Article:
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In the Hillsborough district of Sheffield, the Phoenix Theatre was formally opened on Saturday 25th March 1911 by Councillor A. T. Bescopy before an invited audience: the first public performance was on Monday 27th March.
The proprietor was Frederick Phoenix. The main entrance on Langsett Road gave access to the stalls, circle and balcony (with the ‘circle’ being the front seats of the balcony), while the pit entrance was a little way up Hatton Road, which ran down the side of the building. The building was of red brick with stucco at the upper levels: “Phoenix Theatre” was prominently displayed along the frontage. The stage was 12ft deep, the proscenium 40ft wide and there were three dressing rooms. There was seating for 640 patrons.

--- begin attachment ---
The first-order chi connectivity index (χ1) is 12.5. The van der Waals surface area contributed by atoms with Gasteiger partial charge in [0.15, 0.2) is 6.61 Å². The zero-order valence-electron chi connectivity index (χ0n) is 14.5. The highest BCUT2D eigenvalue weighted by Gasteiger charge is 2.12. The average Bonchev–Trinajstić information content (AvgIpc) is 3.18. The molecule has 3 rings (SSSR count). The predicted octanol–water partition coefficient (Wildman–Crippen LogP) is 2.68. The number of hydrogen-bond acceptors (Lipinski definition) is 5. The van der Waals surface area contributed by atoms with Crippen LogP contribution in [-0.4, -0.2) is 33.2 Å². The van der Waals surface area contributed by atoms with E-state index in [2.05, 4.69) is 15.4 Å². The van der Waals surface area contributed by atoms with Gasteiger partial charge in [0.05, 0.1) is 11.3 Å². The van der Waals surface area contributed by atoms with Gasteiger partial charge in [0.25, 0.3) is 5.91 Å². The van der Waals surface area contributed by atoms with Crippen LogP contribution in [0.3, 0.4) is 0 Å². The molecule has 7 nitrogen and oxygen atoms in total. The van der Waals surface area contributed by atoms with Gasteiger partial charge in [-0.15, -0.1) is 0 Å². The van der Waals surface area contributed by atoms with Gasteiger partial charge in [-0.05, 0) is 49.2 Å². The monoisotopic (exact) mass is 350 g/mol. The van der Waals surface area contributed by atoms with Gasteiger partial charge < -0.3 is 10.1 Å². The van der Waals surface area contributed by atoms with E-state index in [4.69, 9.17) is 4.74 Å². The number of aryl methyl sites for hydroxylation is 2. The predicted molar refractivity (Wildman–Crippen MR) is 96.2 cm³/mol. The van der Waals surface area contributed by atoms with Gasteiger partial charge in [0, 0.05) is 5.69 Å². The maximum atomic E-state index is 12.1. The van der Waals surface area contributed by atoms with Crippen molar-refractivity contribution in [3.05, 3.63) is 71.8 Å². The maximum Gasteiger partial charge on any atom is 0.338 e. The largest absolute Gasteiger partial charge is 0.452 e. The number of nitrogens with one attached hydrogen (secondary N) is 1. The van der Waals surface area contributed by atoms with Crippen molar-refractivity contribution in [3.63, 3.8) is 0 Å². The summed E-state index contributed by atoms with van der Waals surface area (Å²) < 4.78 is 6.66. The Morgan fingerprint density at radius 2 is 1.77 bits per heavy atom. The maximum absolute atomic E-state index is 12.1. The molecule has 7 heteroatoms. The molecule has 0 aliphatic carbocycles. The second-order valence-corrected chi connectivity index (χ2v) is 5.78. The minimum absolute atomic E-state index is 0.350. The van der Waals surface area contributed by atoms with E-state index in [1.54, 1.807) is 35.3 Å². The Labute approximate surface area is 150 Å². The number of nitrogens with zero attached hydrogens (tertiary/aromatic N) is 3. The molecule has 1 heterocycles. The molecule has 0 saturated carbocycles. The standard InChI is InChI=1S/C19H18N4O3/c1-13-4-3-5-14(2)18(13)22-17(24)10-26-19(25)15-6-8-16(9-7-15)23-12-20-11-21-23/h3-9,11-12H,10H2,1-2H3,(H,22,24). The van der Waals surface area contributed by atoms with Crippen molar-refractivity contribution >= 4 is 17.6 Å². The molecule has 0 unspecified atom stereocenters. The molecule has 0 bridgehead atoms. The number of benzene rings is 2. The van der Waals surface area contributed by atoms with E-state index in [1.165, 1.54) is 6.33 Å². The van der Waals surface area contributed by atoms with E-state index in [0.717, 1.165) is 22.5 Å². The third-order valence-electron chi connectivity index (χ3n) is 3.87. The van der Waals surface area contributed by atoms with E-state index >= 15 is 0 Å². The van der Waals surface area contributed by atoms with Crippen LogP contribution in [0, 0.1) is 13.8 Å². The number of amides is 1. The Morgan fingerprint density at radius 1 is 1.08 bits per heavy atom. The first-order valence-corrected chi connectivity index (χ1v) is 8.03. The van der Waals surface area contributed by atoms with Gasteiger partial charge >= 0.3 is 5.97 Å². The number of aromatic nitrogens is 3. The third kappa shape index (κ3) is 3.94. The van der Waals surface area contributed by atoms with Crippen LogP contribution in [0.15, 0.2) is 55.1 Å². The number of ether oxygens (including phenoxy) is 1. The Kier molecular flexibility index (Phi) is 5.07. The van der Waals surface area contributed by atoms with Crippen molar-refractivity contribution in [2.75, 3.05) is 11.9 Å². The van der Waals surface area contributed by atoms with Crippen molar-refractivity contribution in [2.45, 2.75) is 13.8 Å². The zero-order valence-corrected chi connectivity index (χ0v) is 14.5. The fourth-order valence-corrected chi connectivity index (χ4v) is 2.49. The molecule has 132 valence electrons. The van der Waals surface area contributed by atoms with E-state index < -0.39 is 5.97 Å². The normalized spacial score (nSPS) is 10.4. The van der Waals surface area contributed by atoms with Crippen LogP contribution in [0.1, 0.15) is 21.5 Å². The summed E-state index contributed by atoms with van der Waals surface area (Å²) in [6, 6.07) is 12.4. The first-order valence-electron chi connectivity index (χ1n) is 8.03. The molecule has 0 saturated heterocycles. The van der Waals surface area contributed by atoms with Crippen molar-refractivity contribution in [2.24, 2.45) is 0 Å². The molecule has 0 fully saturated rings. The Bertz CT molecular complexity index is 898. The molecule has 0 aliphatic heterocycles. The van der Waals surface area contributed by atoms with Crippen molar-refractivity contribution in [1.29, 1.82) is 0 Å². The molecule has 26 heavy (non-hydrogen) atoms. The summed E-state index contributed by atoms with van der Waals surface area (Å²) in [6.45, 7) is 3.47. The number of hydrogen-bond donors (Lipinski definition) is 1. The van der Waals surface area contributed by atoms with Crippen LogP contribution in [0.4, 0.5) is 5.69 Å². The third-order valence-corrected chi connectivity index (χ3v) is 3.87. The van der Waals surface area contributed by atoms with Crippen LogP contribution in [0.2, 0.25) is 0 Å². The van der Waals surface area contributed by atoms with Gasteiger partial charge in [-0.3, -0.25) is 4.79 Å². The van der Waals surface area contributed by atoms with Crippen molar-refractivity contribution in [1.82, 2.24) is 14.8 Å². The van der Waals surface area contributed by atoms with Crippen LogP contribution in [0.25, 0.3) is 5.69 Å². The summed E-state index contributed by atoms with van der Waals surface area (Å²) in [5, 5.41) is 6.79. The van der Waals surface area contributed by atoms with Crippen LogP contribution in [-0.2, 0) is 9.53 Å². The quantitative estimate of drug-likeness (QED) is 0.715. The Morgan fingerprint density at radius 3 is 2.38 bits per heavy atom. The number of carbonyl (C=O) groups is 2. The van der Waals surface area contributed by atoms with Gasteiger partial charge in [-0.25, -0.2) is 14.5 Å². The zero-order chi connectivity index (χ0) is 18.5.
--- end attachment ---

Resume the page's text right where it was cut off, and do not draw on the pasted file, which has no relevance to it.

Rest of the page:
It appears that cine-variety continued until June 1925. The hall then ceased to be a cinema, and presented revues performed by touring companies and seasons of plays by repertory companies.
However, in 1933 the hall re-opened as a cinema, having been equipped with a Western Electric(WE) sound system, and live performances appear to have ceased.
The cinema never opened on Sundays. Matinees were discontinued from March 1958 and the Phoenix Theatre closed on 10th September 1960, the final feature being “The Trials of Oscar Wilde”, starring Peter Finch. By this time, the seating capacity had reduced to 598.
The building was demolished and became the site of a petrol station. By August 2020 that had closed and the site was vacant. (It is opposite Hillsborough barracks.)
(Principal research by the late Clifford H. Shaw.)
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